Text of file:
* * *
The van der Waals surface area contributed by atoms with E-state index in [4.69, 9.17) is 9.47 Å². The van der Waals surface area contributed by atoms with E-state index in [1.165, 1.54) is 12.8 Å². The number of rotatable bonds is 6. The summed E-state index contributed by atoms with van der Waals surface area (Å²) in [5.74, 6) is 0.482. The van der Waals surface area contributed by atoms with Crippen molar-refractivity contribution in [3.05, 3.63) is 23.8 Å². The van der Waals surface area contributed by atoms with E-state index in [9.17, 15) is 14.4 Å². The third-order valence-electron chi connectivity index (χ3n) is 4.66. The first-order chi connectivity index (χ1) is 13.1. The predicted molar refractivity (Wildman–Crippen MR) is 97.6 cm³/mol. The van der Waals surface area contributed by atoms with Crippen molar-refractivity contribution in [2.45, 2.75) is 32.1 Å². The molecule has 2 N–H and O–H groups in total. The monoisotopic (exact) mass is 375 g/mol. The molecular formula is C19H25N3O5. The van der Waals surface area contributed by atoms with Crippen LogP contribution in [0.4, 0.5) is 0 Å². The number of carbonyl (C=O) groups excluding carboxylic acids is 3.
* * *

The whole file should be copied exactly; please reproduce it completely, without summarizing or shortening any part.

The van der Waals surface area contributed by atoms with E-state index in [4.69, 9.17) is 9.47 Å². The van der Waals surface area contributed by atoms with E-state index in [1.165, 1.54) is 12.8 Å². The number of rotatable bonds is 6. The summed E-state index contributed by atoms with van der Waals surface area (Å²) in [5.74, 6) is 0.482. The van der Waals surface area contributed by atoms with Crippen molar-refractivity contribution in [3.05, 3.63) is 23.8 Å². The van der Waals surface area contributed by atoms with E-state index in [9.17, 15) is 14.4 Å². The third-order valence-electron chi connectivity index (χ3n) is 4.66. The first-order chi connectivity index (χ1) is 13.1. The predicted molar refractivity (Wildman–Crippen MR) is 97.6 cm³/mol. The van der Waals surface area contributed by atoms with Crippen molar-refractivity contribution in [2.45, 2.75) is 32.1 Å². The molecule has 2 N–H and O–H groups in total. The monoisotopic (exact) mass is 375 g/mol. The molecular formula is C19H25N3O5. The van der Waals surface area contributed by atoms with Crippen LogP contribution in [0.4, 0.5) is 0 Å². The number of carbonyl (C=O) groups excluding carboxylic acids is 3.